RAISE YOUR VOICE (PG, 103 minutes)
The popular, modestly talented, always-plastic Hilary Duff stars in this vanity vehicle about a 16-year-old Arizona girl who overcomes grief and self-doubt to triumph at a summer music conservatory. Die-hard Duff fans 10 and older will probably gobble it up, but for others, "Raise Your Voice" will be lame, unintentionally funny fare. The movie contains mild sexual innuendo, including kissing, subtle implications of a prior sexual relationship between two characters and rare, semi-crude language.
Terri Fletcher (Duff) is a devout chorister and singer-songwriter with (we're told) great gifts. Her older brother (Jason Ritter) makes a video of her that is weirdly worshipful. The video gets Terri accepted at the conservatory, but her brother dies in a (briefly scary) car accident and, racked with grief, she falters. Her mother (Rita Wilson) sends her anyway, tricking Terri's protective dad (David Keith) into thinking she's visiting her aunt (Rebecca De Mornay). Terri has trouble with the snarky, competitive, musical teenagers, but a hip teacher (John Corbett) and a cute student (Oliver James) help her find her voice and her courage. Cue the strings.
FRIDAY NIGHT LIGHTS (PG-13, 110 minutes)
A high-school football team in Odessa, Tex., strives for the 1988 state championship as if the world were at stake, and as this movie points out, a losing season can indeed affect players' lives forever. A lost athletic scholarship could mean they'll never escape poor backgrounds or dead-end towns. Based on the nonfiction bestseller by H.G. Bissinger, "Friday Night Lights" explores the subject with the souped-up melodrama that's standard cliche for sports flicks -- churning music, bone-crunching sound effects.
Yet there's more to it than that because director Peter Berg and a crackerjack cast (led by Billy Bob Thornton as Permian Panthers Coach Gary Gaines and Derek Luke as a star player sidelined by injury) raise the film above cliche. Teenagers will find the movie gripping even if its subtler observations don't register. If they pay close attention, they'll see that it lauds values such as team loyalty, friendship and hard work, while also noting how football fanaticism can stress out 17-year-old athletes -- how special treatment in school still leaves some barely reading at grade level, how parents and business people put intense pressure on coach and team. One player (Garrett Hedlund) takes verbal and sometimes physical abuse from a drunken father (country star Tim McGraw), who demands that he win.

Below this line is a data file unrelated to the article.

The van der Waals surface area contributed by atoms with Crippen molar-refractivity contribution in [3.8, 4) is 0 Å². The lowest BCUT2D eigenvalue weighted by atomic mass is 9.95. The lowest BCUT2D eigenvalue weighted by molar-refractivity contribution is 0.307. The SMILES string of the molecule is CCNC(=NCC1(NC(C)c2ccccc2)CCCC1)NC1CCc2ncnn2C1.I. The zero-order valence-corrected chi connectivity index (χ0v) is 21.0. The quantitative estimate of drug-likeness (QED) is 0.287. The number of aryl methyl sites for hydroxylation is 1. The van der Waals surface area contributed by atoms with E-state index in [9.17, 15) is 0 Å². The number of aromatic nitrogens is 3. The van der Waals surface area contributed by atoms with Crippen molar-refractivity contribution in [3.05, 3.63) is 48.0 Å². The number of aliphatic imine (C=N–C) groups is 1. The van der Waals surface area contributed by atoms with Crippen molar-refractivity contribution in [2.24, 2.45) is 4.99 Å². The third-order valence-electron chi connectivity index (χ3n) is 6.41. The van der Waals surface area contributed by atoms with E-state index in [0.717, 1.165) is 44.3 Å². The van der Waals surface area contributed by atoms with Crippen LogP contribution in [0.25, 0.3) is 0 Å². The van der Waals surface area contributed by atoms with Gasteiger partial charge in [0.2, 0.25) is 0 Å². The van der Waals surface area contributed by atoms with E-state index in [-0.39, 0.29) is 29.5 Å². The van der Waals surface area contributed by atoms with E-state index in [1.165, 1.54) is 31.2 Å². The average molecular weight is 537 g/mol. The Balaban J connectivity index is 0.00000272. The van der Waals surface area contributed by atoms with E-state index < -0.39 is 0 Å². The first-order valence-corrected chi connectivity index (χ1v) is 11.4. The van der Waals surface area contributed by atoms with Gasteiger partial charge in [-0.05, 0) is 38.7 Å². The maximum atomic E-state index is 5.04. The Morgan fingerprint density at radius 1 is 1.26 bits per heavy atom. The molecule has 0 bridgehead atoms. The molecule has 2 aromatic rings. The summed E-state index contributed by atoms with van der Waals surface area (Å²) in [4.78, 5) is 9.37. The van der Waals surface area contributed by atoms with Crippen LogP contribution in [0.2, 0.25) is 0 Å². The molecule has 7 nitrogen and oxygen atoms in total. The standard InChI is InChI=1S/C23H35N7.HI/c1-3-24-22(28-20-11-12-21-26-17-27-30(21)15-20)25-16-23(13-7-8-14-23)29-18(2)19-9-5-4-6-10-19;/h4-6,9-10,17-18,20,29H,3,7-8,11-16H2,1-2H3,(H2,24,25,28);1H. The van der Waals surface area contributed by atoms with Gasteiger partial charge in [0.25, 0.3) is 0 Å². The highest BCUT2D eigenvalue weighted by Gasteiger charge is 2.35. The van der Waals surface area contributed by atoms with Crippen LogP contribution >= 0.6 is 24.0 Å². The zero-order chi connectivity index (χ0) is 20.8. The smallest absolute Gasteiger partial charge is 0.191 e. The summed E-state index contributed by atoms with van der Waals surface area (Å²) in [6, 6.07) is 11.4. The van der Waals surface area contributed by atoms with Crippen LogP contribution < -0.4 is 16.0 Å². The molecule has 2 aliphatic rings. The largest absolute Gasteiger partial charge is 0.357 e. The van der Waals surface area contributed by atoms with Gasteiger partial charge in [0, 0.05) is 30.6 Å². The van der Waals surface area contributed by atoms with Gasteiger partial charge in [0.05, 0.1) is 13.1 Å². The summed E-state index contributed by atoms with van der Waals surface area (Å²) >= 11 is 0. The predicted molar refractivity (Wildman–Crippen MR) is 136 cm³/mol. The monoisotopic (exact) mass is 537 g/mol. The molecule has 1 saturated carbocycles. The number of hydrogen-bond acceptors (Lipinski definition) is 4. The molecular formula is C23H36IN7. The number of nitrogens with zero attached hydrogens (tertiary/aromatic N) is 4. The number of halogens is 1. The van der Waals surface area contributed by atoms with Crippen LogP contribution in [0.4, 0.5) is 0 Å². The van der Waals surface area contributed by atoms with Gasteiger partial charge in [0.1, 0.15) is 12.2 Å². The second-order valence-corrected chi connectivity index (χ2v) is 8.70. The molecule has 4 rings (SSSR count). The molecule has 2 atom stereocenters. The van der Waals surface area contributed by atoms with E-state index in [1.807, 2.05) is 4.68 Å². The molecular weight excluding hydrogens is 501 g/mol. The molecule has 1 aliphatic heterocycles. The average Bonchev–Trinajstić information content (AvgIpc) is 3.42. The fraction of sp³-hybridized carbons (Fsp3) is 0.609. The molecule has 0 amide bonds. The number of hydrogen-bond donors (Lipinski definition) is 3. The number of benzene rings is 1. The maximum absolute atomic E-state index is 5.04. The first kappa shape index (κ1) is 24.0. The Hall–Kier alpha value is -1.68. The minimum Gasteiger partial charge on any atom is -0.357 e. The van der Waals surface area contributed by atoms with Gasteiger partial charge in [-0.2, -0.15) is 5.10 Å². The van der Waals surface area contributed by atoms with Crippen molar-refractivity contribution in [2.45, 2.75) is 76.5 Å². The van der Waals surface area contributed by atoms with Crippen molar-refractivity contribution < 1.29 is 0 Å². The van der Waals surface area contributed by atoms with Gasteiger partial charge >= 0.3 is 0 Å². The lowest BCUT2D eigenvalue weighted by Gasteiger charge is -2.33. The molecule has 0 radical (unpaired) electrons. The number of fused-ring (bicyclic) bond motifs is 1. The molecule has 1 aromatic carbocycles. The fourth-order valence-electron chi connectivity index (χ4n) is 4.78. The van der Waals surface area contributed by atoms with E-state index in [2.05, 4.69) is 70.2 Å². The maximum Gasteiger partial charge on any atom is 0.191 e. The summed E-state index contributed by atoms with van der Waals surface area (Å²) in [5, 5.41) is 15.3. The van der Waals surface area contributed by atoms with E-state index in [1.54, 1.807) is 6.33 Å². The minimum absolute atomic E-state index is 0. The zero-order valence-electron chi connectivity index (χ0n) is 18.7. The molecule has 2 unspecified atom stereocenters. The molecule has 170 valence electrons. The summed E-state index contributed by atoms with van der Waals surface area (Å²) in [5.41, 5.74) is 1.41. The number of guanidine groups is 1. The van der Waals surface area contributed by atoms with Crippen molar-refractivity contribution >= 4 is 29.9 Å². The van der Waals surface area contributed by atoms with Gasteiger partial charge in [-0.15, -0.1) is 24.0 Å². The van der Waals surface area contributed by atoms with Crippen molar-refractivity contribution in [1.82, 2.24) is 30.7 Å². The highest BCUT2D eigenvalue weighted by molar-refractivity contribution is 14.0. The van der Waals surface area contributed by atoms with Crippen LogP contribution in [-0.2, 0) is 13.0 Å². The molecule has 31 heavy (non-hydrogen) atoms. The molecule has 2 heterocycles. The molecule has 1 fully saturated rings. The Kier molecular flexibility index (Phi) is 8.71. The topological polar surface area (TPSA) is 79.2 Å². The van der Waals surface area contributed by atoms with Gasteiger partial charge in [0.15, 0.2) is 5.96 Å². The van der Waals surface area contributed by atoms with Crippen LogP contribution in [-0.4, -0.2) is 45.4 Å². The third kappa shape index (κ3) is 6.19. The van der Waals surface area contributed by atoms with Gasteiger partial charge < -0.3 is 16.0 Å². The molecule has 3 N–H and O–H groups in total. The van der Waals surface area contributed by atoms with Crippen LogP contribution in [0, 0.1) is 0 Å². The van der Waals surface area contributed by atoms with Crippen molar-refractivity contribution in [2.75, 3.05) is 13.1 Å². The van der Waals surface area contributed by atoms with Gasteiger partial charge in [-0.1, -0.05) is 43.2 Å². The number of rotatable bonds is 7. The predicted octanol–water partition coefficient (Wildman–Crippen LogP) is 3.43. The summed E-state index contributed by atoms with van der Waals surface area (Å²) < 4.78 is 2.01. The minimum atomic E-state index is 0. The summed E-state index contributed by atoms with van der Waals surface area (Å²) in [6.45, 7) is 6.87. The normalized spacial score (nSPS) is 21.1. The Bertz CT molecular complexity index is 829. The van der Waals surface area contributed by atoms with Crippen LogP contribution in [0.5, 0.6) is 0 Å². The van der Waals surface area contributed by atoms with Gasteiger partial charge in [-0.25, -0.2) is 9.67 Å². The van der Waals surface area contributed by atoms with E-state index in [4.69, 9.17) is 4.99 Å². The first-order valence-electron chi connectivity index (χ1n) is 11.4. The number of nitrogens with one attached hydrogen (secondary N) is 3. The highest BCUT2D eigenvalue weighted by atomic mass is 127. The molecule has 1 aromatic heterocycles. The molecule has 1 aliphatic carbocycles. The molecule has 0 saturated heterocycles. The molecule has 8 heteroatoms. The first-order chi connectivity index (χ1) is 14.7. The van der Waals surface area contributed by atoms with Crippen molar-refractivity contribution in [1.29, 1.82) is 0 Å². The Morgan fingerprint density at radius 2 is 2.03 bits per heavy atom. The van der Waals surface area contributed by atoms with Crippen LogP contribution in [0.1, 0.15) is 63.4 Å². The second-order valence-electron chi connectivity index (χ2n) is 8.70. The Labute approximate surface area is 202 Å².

"Friday Night Lights" includes occasional mid-level profanity, a nasty racial slur, an implied sexual encounter between teenagers at a party, implied toplessness, milder sexual innuendo, and teenagers and adults drinking.
TAXI (PG-13, 97 minutes)
This silly cop comedy offers more fun than one can rightfully expect, thanks to ingratiating performances by Jimmy Fallon and Queen Latifah as the unlikely duo under Tim Story's nimble direction. Its occasional crude humor, sexual slang, innuendo and profanity make it a problematic choice for teenagers under 15. One scene shows a female crook frisking a female cop she's taken hostage in a highly suggestive manner, while others gawk. "Taxi" includes several wild car chases and rare, understated gun violence.
Queen Latifah plays Belle, a champion New York bike messenger who gets her cab license and supercharges her new hack for speed. Fallon plays Washburn, a driving-challenged New York police detective who loses his license and gets demoted back to walking a beat. He hears of a bank robbery on his police radio and commandeers Belle's cab. Though warned off the case by the lieutenant (Jennifer Esposito) he lusts after, he and Belle track the gorgeous lady robbers and take time to visit Washburn's tipsy mom (Ann-Margret) and Belle's boyfriend (Henry Simmons).